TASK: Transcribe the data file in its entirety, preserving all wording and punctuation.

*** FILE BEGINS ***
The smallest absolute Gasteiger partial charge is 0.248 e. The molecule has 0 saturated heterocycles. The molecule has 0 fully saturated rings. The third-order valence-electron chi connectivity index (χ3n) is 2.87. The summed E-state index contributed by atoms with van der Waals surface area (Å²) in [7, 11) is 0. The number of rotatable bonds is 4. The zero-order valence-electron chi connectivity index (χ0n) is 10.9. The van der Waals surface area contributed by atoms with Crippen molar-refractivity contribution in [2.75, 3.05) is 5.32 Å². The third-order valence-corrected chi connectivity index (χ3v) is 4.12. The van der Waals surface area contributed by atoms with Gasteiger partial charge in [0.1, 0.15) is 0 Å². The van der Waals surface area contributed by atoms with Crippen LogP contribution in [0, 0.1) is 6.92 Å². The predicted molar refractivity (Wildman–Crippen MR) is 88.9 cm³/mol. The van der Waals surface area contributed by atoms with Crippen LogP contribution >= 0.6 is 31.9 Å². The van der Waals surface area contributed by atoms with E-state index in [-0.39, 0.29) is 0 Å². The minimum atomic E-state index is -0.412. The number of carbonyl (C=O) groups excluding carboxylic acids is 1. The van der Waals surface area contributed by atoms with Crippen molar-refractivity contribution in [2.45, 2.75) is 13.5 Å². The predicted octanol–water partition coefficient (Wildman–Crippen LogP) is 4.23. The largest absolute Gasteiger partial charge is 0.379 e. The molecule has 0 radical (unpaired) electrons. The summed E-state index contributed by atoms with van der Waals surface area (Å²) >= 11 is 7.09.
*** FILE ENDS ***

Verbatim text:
The smallest absolute Gasteiger partial charge is 0.248 e. The molecule has 0 saturated heterocycles. The molecule has 0 fully saturated rings. The third-order valence-electron chi connectivity index (χ3n) is 2.87. The summed E-state index contributed by atoms with van der Waals surface area (Å²) in [7, 11) is 0. The number of rotatable bonds is 4. The zero-order valence-electron chi connectivity index (χ0n) is 10.9. The van der Waals surface area contributed by atoms with Crippen molar-refractivity contribution in [2.75, 3.05) is 5.32 Å². The third-order valence-corrected chi connectivity index (χ3v) is 4.12. The van der Waals surface area contributed by atoms with Gasteiger partial charge in [0.1, 0.15) is 0 Å². The van der Waals surface area contributed by atoms with Crippen LogP contribution in [0, 0.1) is 6.92 Å². The predicted molar refractivity (Wildman–Crippen MR) is 88.9 cm³/mol. The van der Waals surface area contributed by atoms with Crippen LogP contribution >= 0.6 is 31.9 Å². The van der Waals surface area contributed by atoms with E-state index in [-0.39, 0.29) is 0 Å². The minimum atomic E-state index is -0.412. The number of carbonyl (C=O) groups excluding carboxylic acids is 1. The van der Waals surface area contributed by atoms with Crippen molar-refractivity contribution in [2.45, 2.75) is 13.5 Å². The predicted octanol–water partition coefficient (Wildman–Crippen LogP) is 4.23. The largest absolute Gasteiger partial charge is 0.379 e. The molecule has 0 radical (unpaired) electrons. The summed E-state index contributed by atoms with van der Waals surface area (Å²) >= 11 is 7.09.